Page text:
- Day 4: Cross the broad northern edge of the Yellowstone Basin and Lambert Meadows, leaving the trail near the end of the day to get to Crater Lake. At nearly 13½ miles, this is a fairly long day, but without too much elevation change (about the same I actually experienced walking from the Ford for West Fork Blacks Fork to Dead Horse Lake last year, actually—just a pinch more.) Distance: 13.45 miles. Elevation Gain: +1,759.
- Day 5: This is a short day, although it means cresting Red Knob Pass and getting to Dead Horse Lake (deja vu). Because the day is short, I can spend some time finding Lake Ejod and just generally exploring a few areas that I didn't see last time. The original map route also shows a small detour to summit Red Knob (although I took that off for this version.) I can decide whether or not to exercise that option depending on weather and time and how much I just feel like it or not. Distance: 6.17 miles. Elevation Gain: +1,647.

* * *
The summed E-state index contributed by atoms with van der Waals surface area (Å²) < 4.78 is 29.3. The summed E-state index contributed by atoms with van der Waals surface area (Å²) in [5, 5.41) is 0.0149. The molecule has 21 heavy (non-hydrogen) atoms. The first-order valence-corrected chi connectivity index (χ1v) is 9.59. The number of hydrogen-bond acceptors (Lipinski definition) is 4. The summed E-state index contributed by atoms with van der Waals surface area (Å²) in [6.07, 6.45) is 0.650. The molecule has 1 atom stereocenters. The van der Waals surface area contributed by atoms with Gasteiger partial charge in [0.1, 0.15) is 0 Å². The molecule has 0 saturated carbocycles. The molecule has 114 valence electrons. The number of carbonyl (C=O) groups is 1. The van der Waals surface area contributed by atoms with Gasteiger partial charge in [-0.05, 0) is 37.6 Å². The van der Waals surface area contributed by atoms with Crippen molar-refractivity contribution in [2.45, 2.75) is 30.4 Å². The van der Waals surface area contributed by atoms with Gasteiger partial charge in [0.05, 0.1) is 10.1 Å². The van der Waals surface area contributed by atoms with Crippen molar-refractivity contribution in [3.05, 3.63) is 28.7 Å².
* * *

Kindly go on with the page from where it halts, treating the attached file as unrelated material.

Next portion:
- Day 6: The orange line shows an option for crossing Dead Horse Pass and exploring a bit of the NE corner of Rock Creek Basin. I could also, in theory, cross Allsop Pass to see Allsop Lake, although there's no trail there, and reports are that it's fairly steep and loose. More likely, rather than taking a second day at Dead Horse Lake, I'd pack up and head back to the East Fork Blacks Fork valley, camping again off trail in that big eastern bight of Tokewanna at a little over 11,000 feet, as marked on the map (or maybe at the little unnamed lake just east of Wasatch Benchmark; only a mile or two short of the tent marker I put in.) Distance: 7.28 miles Elevation Gain: +2,367
- Day 7: After a relatively short hike back to the car, we should be back in Vernal by mid-afternoon for showers and hamburgers at Freddy's, or Mexican food at Cafe Rio. Sleeping in a bed and ready to roll the next day back towards home. Distance: 9.09 miles Elevation Gain: -2027.